We have identified several risk factors for revision for prosthetic joint infection following knee replacement. Some of these factors are modifiable, and the use of targeted interventions or strategies could lead to a reduced risk of revision for prosthetic joint infection. Non-modifiable factors and the time-specific nature of the effects we have observed will allow clinicians to appropriately counsel patients preoperatively and tailor follow-up regimens.


National Institute for Health Research.

FULL TEXT 2/fulltext?dgcid=raven_jbs_etoc_email



May 24, 2019 at 7:39 am

Imported toxin-producing cutaneous diphtheria— Minnesota, Washington, and New Mexico, 2015–2018.

MMWR Morb Mortal Wkly Rep March 29, 2019 V.68 N.12 P.281-284

Griffith J et al.


What is already known about this topic?

Cutaneous diphtheria has not been notifiable in the United States since 1980, and U.S. disease incidence data are limited.

What is added by this report?

Toxin-producing Corynebacterium diphtheriae was identified in cutaneous wounds from four U.S. residents after return from international travel. Public health response for toxin-producing diphtheria includes treating patients, providing chemoprophylaxis to close contacts, testing patients and close contacts for C. diphtheriae carriage, and providing diphtheria toxoid–containing vaccine to incompletely immunized patients and close contacts.

What are the implications for public health practice?

Cutaneous toxin-producing diphtheria should be considered in travelers with wound infections who have returned from countries with endemic disease to permit prompt public health response and prevent disease transmission.


From September 2015 to March 2018, CDC confirmed four cases of cutaneous diphtheria caused by toxin-producing Corynebacterium diphtheriae in patients from Minnesota (two), Washington (one), and New Mexico (one). All patients had recently returned to the United States after travel to countries where diphtheria is endemic. C. diphtheriae infection was not clinically suspected in any of the patients; treating institutions detected the organism through matrix-assisted laser desorption/ionization–time-of-flight mass spectrometry (MALDI-TOF) testing of wound-derived coryneform isolates. MALDI-TOF is a rapid screening platform that uses mass spectrometry to identify bacterial pathogens. State public health laboratories confirmed C. diphtheriae through culture and sent isolates to CDC’s Pertussis and Diphtheria Laboratory for biotyping, polymerase chain reaction (PCR) testing, and toxin production testing. All isolates were identified as toxin-producing C. diphtheriae. The recommended public health response for cutaneous diphtheria is similar to that for respiratory diphtheria and includes treating the index patient with antibiotics, identifying close contacts and observing them for development of diphtheria, providing chemoprophylaxis to close contacts, testing patients and close contacts for C. diphtheriae carriage in the nose and throat, and providing diphtheria toxoid–containing vaccine to incompletely immunized patients and close contacts. This report summarizes the patient clinical information and response efforts conducted by the Minnesota, Washington, and New Mexico state health departments and CDC and emphasizes that health care providers should consider cutaneous diphtheria as a diagnosis in travelers with wound infections who have returned from countries with endemic diphtheria.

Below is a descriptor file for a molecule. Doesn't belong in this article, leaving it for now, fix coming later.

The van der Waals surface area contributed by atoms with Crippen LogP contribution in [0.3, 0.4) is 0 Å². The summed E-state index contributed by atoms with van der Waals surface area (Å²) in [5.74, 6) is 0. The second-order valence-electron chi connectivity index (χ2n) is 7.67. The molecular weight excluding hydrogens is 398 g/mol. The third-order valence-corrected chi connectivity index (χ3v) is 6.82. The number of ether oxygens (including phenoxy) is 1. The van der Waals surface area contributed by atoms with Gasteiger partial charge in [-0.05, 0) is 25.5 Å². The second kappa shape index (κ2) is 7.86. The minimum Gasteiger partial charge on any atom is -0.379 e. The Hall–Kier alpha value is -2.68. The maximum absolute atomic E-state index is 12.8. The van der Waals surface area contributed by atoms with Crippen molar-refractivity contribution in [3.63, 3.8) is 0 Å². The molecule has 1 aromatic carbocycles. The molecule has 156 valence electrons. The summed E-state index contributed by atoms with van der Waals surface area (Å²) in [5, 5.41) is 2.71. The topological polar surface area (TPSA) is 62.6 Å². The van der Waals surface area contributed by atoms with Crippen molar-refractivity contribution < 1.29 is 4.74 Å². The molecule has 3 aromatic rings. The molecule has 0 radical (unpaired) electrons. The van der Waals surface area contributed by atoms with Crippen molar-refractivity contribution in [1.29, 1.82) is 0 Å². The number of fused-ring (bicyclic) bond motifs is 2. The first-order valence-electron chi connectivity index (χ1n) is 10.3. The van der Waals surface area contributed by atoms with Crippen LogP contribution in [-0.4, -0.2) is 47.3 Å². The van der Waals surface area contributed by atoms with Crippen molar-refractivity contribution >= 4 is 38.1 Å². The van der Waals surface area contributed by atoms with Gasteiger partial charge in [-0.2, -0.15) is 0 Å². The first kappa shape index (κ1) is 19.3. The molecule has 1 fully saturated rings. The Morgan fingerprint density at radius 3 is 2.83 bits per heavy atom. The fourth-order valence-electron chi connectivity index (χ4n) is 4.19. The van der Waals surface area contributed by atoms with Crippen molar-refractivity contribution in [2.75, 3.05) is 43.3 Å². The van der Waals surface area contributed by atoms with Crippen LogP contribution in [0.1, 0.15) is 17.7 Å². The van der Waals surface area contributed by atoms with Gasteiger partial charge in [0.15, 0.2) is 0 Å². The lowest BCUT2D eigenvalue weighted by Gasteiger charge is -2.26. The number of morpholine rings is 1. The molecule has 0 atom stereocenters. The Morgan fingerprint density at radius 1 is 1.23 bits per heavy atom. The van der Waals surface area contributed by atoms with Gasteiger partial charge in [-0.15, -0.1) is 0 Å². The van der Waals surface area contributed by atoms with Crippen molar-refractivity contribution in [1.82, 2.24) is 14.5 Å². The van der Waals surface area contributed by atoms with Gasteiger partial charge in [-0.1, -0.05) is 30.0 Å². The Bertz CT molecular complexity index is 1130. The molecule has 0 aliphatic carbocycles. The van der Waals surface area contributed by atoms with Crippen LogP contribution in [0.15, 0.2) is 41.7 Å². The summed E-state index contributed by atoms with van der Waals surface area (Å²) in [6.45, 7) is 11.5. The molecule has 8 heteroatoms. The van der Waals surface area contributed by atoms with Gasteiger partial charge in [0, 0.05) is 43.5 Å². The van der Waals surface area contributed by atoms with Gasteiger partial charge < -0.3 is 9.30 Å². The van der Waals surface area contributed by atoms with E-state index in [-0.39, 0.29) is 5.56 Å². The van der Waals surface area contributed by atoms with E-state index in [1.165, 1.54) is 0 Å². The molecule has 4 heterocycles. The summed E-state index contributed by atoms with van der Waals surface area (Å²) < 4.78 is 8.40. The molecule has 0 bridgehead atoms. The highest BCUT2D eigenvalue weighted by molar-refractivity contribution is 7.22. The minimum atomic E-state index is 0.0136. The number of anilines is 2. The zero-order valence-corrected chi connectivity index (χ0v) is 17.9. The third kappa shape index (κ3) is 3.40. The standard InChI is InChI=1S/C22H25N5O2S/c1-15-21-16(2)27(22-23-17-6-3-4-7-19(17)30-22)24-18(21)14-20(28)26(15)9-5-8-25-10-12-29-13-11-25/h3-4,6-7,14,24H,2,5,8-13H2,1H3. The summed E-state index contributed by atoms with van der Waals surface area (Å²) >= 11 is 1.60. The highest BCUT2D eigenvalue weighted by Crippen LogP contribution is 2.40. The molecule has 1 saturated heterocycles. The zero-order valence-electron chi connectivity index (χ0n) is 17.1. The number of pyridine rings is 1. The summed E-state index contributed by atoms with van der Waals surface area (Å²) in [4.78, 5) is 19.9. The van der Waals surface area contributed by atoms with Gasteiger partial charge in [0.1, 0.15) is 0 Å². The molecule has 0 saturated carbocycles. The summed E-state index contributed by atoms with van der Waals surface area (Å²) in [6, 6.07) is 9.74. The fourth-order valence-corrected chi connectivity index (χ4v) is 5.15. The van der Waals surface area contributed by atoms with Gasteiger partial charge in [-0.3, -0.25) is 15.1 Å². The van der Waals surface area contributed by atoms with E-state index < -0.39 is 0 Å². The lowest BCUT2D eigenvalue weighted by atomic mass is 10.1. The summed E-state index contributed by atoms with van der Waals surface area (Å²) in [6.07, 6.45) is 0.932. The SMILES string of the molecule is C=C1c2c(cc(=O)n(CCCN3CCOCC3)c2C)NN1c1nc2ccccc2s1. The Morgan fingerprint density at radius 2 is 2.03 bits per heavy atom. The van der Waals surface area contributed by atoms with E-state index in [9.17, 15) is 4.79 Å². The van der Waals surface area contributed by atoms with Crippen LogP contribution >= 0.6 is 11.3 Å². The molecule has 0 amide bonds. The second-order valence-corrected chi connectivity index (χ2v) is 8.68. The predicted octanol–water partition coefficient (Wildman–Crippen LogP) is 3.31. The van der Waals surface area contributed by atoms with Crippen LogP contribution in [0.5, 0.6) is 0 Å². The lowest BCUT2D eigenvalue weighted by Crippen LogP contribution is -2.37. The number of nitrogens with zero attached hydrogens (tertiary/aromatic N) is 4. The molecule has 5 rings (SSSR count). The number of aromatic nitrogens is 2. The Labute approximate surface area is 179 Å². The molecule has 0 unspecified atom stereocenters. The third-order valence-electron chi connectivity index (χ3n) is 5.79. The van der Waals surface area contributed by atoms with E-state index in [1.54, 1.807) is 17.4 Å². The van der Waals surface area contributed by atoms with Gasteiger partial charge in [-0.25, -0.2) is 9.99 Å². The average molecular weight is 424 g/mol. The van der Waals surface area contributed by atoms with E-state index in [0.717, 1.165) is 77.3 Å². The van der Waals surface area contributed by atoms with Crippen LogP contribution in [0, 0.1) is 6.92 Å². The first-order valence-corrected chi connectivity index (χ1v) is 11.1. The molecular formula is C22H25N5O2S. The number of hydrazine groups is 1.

April 18, 2019 at 9:57 am

Chile: Primer reporte de colonización por Candida auris uris en un paciente procedente de India

Sociedad Chilena de Infectología

Microbiólogos e infectólogos del Hospital del Salvador, de Santiago, reportaron el 1er aislamiento en Chile de Candida auris en un paciente de nacionalidad india y radicado en Chile hace 30 años. El paciente es diabético tipo II de larga data.

En agosto 2018 evolucionó con signos de isquemia y posteriormente necrosis del 4to dedo izquierdo asociado a celulitis del mismo pie.

Sus familiares decidieron el traslado a Mumbay (India), para su tratamiento.

Fue amputado en un hospital en Mumbay el 20/agosto/2018. Completó 24 días de hospitalización por dificultad en el manejo de su diabetes mellitus, y posteriormente continuó con curaciones ambulatorias en el mismo centro.

Una semana antes de volver a Chile, en octubre 2018, notó signos compatibles con necrosis en la falange distal del 3er dedo ipsilateral.